The last film to have discussed HIV amongst teenagers in an authentic, relatable manner was Larry Clark’s Kids in 1995. Fickende Fische takes a different approach to the subject, in that it illustrates the fear and accompanying disgust surrounding HIV prior to introducing intercourse and conflicted relationships. The film tells the story of the adolescent Jan (Tino Mewes), who tested HIV-positive after a blood transfusion. His parents are overprotective of him, and offer no realistic outlet for his pent-up anger and frustration other than a regular go on his father’s punching bag.
One day, the young, flippant and pretty girl Nina (Sophie Rogall) runs him over on her rollerblades. The fall leads to an open wound, and he is taken away in an ambulance. He worries he may have infected Nina. Although Jan is burdened by his secret, Nina gives him new hope in life. They believe to have found perfect partners in each other, perfect distractions from their otherwise troublesome lives.
Circumstances bring them together again and their relationship tenderly blossoms. Jan still can’t get himself to bring up his HIV and instead the two of them spend many hours in his room dedicated to his favorite past-time: Watching the fish in his aquarium. This is where Nina first raises the question: “Do fish actually fuck?” Soon enough, their first time sleeping together becomes inevitable, but Jan backs out at the last moment, paralyzed with the fear of possibly infecting her. His rather harsh reaction causes Nina to think he does not desire her and they go separate ways again.
They lose touch of each other until a mistakenly shocking discovery leads Nina to a crematory where she sees Jan again. Jan finally shares his secret with Nina and realizing they belong together they set off on their final journey.
Alex van Warmerdam is a Dutch actor, film and theatre director, writer, poet, painter and sculptor based in Haarlem. In 1980, he founded the theater company, De Mexicaanse Hond (The Mexican Dog), with his brother Marc. All of his plays have been appearing under this name since 1989, including Broers (Brothers), Welkom in het Bos (Welcome to the Forest) and De Verschrikkelijke Moeder (The Horrible Mother). He has directed eight movies so far; his 2009 film De laatste dagen van Emma Blank (The Last Days of Emma Blank) was nominated for four Golden Calf awards.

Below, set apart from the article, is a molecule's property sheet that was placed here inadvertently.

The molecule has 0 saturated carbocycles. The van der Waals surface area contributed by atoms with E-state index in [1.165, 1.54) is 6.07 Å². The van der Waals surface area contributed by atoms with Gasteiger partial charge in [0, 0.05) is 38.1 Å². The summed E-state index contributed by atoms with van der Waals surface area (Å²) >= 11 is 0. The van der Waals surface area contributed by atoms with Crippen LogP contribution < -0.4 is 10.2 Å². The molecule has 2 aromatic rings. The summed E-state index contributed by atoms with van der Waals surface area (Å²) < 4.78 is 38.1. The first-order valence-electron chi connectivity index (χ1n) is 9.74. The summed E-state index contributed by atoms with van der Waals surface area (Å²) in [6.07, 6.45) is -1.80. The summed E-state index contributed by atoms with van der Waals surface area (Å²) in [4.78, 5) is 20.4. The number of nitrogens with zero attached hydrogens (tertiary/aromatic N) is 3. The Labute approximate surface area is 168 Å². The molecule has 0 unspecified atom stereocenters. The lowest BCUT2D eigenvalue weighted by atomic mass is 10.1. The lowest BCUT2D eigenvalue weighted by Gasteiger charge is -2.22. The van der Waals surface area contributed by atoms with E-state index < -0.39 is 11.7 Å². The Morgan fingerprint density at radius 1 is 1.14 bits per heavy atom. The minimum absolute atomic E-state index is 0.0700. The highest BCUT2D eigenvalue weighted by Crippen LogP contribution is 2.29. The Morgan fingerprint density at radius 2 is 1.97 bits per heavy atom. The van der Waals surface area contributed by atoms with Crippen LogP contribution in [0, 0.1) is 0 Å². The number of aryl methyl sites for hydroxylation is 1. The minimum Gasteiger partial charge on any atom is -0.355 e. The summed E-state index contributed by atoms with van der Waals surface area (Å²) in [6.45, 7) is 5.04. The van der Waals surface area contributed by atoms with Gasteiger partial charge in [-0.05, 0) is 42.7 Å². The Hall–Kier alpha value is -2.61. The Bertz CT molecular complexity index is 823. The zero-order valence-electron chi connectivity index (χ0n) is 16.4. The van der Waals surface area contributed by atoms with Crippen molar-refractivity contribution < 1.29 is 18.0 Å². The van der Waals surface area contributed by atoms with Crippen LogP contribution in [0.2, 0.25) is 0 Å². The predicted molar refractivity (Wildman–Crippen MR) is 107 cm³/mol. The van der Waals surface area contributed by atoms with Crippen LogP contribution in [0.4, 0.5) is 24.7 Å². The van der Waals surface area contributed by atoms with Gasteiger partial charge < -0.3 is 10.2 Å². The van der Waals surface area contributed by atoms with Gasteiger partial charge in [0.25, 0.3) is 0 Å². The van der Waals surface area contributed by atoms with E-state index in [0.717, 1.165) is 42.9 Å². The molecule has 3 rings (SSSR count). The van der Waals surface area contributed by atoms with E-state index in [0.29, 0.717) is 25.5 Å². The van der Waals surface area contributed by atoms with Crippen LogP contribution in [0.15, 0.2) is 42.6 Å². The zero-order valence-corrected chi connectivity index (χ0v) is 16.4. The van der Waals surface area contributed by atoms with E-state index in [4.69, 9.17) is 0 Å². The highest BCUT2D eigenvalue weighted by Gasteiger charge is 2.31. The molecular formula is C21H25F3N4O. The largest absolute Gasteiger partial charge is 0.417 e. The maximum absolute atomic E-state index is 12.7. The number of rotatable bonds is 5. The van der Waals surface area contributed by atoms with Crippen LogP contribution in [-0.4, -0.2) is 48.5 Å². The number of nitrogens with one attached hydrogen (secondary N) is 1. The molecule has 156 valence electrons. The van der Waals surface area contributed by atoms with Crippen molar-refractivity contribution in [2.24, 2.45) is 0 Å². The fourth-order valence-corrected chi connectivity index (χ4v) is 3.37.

In 2013 Alex came back to haunt our bourgeois lives with the seemingly plotless yet deeply intriguing Borgman. Birdsong and the tranquility of a forest in Bloemendaal are interrupted when a group of men stumble through the woods with their hounds, in search of several mysterious men living in trenches underground. The first to escape his humble lodgings is Camiel Borgman (Jan Bijvoet), who warns the others of the approaching threat.
Running through the woods, Camiel finally ends up in the drive way of a modern villa and rings the doorbell. A woman opens the door, obviously puzzled by Borgman’s presence. He talks to her as if he knows her, trying to bring her non-existent memories to the surface, when her husband appears and beats Camiel up and down the driveway in a fit of irrational jealousy. The next morning, as soon as her husband leaves the house, Camiel appears again, asking for a bath and a place to stay. As much as Marina tries to fight it, she is intrigued if not drawn to him. Camiel ends up staying in the family’s shed unbeknownst to the husband, Richard (Jeroen Perceval).
Without the use of many words, Camiel manages to infiltrate the family; Marina finds herself getting more and more desperate over wanting to “play” with him, whilst Camiel keeps her at arm’s length, too focused on his own masquerade: along with two other strange characters who appear from the woods, Ludwig (Alex van Warmerdam) and Pascal (Tom Dewispelaere), they slip in and out of different roles to complete their purposes. In the eyes of Richard, they are gardeners reconstructing his perfect garden; to the maid they are doctors; to Marina and the children Borgman is a magician. Without working any kind of charm or psychological manipulation on Marina, Camiel holds a strong power over her, the kind that forces itself into her dreams and plants violent thoughts about her husband into her.
Based on one of my favorite books of all times by Jan Wolker, the film Turks Fruit managed to pass the ultimate test: It portrayed the protagonists and the overall storyline beautifully without losing any of the written story’s intensity. You probably know director Paul Verhoeven from films like Basic Instinct, Starship Troopers and Hollow Man, but this 1973 film starring the delicious Monique van de Ven and Rutger Hauer in the lead roles is a work of art.